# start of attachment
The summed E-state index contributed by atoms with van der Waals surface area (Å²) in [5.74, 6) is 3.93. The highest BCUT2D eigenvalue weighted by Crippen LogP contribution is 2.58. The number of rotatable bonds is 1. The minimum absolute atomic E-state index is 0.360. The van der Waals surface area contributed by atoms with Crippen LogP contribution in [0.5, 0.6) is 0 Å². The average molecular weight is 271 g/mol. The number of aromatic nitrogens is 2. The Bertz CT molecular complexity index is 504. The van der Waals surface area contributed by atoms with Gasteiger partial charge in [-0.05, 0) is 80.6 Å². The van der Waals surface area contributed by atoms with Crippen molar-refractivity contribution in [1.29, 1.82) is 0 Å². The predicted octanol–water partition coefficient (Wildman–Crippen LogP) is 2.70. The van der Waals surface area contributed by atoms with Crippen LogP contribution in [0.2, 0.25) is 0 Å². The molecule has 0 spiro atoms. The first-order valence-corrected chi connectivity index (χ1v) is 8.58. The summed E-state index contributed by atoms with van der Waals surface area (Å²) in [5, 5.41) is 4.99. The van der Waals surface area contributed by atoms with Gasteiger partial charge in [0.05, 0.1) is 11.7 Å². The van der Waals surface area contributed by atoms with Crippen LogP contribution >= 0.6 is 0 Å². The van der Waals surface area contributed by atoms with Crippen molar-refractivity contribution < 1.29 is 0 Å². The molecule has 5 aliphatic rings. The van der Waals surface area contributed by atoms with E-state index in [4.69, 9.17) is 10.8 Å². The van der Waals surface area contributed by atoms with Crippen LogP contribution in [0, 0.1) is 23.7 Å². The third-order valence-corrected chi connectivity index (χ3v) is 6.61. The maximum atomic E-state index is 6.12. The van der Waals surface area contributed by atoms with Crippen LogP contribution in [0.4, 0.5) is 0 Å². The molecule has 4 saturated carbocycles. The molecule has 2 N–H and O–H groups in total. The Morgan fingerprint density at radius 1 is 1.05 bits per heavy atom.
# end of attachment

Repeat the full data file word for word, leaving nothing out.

The summed E-state index contributed by atoms with van der Waals surface area (Å²) in [5.74, 6) is 3.93. The highest BCUT2D eigenvalue weighted by Crippen LogP contribution is 2.58. The number of rotatable bonds is 1. The minimum absolute atomic E-state index is 0.360. The van der Waals surface area contributed by atoms with Crippen LogP contribution in [0.5, 0.6) is 0 Å². The average molecular weight is 271 g/mol. The number of aromatic nitrogens is 2. The Bertz CT molecular complexity index is 504. The van der Waals surface area contributed by atoms with Gasteiger partial charge in [-0.05, 0) is 80.6 Å². The van der Waals surface area contributed by atoms with Crippen molar-refractivity contribution in [1.29, 1.82) is 0 Å². The predicted octanol–water partition coefficient (Wildman–Crippen LogP) is 2.70. The van der Waals surface area contributed by atoms with Crippen LogP contribution in [0.2, 0.25) is 0 Å². The molecule has 0 spiro atoms. The first-order valence-corrected chi connectivity index (χ1v) is 8.58. The summed E-state index contributed by atoms with van der Waals surface area (Å²) in [5, 5.41) is 4.99. The van der Waals surface area contributed by atoms with Gasteiger partial charge in [0.05, 0.1) is 11.7 Å². The van der Waals surface area contributed by atoms with Crippen LogP contribution >= 0.6 is 0 Å². The van der Waals surface area contributed by atoms with Crippen molar-refractivity contribution < 1.29 is 0 Å². The molecule has 5 aliphatic rings. The van der Waals surface area contributed by atoms with E-state index in [4.69, 9.17) is 10.8 Å². The van der Waals surface area contributed by atoms with Crippen LogP contribution in [0, 0.1) is 23.7 Å². The third-order valence-corrected chi connectivity index (χ3v) is 6.61. The maximum atomic E-state index is 6.12. The van der Waals surface area contributed by atoms with Crippen LogP contribution in [0.4, 0.5) is 0 Å². The molecule has 4 saturated carbocycles. The molecule has 2 N–H and O–H groups in total. The Morgan fingerprint density at radius 1 is 1.05 bits per heavy atom.